Tuesday, March 19, 2019

Cork and Flame Coming to St. James

It has been a while since the Nook and Cranny restaurant shut down in St. James. It was a second location for The Nook on Sherbrook with some added features such as a lounge. Around 2011 The Nook St. James opened but in the ever tough hospitality industry closed quietly last year. St. James is littered with some closed restaurant locations. Robin's, Mandarin and Gasthaus Gutenberg have all shuttered and remain closed.

The Nook and Cranny itself took over for the long running Schmeckers which had two locations and was the master of late nights for many years. The Big Schmeck would take a good long time to eat even for the ravenous. As for The Cranny, it seemed to be busy but running a restaurant is a seven days a week, at least two meals operation. And if you have a lounge, it means longer hours. It is backbreaking.

A sign along Portage Avenue says that Cork and Flame is coming soon. It has been up for a number of weeks now and contractor work vehicles have been outside all the time. The big trend lately for Winnipeg restaurants is a grill and it has seen some places in Charleswood transformed.

No word yet but will look to see the 350+ restaurant putting in the signage and opening soon.

Thursday, March 14, 2019

Labatt's Broadway and Osborne

It used to be Manitoba's own Shea's but for many others it was remembered as the Labatt's beer plant across from the Manitoba Legislature. It was in 1953 the Shea's became Labatt's and the smokestack loomed large at Osborne Street and Broadway. It was Shea's that originally had the Clydesdale horses and Budweiser liked them so much he bought them and hired their Winnipeg trainer to come to St. Louis. Today's Budweiser Clydesdale horses are all descendants of the Winnipeg teams.

The name Labatt's Blue came from Winnipeg because fans of the Bombers and sportscaster Jack Wells kept calling the Pilsner "Blue" because of the label. The brewery eventually gave up and the name stuck as well as the connection to CFL football.

Old Exhibition Stadium was where the older of the two Great-West Life buildings is. For some time Great-West Life and Labatt's shared the land when the insurace company redeveloped the old stadium in 1957. The brewery had a beer store right on Osborne by the Great-West Life building entrance.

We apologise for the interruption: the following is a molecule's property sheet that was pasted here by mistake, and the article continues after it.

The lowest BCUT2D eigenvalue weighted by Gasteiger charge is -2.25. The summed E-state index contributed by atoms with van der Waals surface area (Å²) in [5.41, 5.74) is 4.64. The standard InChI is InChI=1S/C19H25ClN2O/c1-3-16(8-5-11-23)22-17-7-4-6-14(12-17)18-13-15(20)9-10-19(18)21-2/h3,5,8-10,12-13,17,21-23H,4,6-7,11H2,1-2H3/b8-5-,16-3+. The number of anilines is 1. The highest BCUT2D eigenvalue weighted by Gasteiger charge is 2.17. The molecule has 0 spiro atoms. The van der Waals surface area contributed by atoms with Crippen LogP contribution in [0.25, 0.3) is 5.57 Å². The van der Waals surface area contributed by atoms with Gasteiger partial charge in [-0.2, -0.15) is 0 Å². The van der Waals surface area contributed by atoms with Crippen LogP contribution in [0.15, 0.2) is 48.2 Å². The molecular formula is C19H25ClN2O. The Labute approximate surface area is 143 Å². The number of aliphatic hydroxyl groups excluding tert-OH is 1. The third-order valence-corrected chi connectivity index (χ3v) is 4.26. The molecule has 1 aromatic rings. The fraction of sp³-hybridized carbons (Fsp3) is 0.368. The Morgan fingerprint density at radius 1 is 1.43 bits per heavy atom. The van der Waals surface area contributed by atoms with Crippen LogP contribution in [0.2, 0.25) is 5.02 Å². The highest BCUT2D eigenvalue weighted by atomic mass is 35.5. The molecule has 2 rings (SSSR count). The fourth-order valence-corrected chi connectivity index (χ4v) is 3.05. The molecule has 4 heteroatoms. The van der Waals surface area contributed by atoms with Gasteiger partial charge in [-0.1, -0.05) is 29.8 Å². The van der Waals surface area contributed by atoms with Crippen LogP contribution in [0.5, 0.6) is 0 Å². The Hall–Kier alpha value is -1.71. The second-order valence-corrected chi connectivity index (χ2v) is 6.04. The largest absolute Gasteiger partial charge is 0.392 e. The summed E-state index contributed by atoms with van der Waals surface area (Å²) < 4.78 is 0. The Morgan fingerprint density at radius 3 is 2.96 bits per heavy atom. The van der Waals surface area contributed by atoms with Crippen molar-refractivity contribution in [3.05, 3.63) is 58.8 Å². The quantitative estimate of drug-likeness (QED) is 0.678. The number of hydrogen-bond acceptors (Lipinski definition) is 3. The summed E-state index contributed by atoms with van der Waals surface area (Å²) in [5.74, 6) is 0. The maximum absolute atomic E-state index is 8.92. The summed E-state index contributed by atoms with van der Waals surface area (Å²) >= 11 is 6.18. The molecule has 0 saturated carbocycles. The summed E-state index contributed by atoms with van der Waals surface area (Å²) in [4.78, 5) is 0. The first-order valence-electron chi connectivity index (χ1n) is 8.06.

The Labatt's plant suffered a major fire in 1975 and in 1979 what remained was bulldozed setting up the expansion of Great-West Life into a second building. The new Labatt's plant was built in 1970 on Notre Dame and remained in operation till 1996.

One amazing view is in 1957-58 along Osborne Street where the smokestack of Labatt's can be seen along with the construction of the new Great-West Life building. Osborne Village looks like a real village. One thing I don't miss is all the hydro polls and trolley lines.

Kildonan Place Mall to Expand

The three large Sears locations have remained stubbornly closed at Polo Park, St. Vital and Kildonan Place. It stands to reason that all of them have been looking for a large size replacement or at the very least two retailers to share the holes left by Sears.

For Kildonan Place, it is second time looking for a replacement after Target closed in their mall. This triggered one of their largest and expensive makeovers that added H&M, Marshalls and several others to the space. The closure of Sears must have made them say "not again."

However, with this closure might have come opportunity. The original Kildonan Place built in 1980 had a Dominion grocery store. The stores closed in western Canada leaving malls like Polo Park and Kildonan  scrambling to fill the space. Polo Park got a larger Safeway and Kildonan just replaced with other stores.

Today's malls do not have a large line-up of other large retailers ready to jump in the moment a competitor falters. Heck, with the closures of Payless and HBC Home/Outfitters and others, there are a lack of even mid to small retailers ready in the wings.

The closure of Target and the takeover of Safeway by Sobey's has represented opportunities for grocers to enter the Manitoba market who are new or have been on a long hiatus. Co-Op stores via the Competition Act took over some Safeways and now operate three grocery stores in Winnipeg through Red River Co-Op. The Grant Park location is presently going through a major makeover. The other new entrant is British Columbia-based Save on Foods which took over McPhillips old Zellers location, the old Polo park Future Shop location and built a band new Bridgwater location.

As for the biggies. Extra Foods stores have been converted to franchise-owned No Frills stores and some Safeway/Sobey's stores are being converted Freshco grocery stores. It has all been a bit of a whirl. Suffice to say though that grocery stores still have a bricks and mortar presence even in a delivery world.

Kildonan Place's old Sears is set for a grocery conversion. Best guess by most people is a Save on Foods location based on exterior design although no name appears just yet.

The store would face out to Regent based on the designs being presented to the city this week. As big as the grocer is though, the mall had some extra space as well as ideas left. It would appear the back space facing out to Reenders will be a new space and an upgrade for Cineplex Odeon movie theatres. No word on whether it will be the same six theatres or more.

Another huge improvement will be the food court which has always been undersized given the square footage of the mall.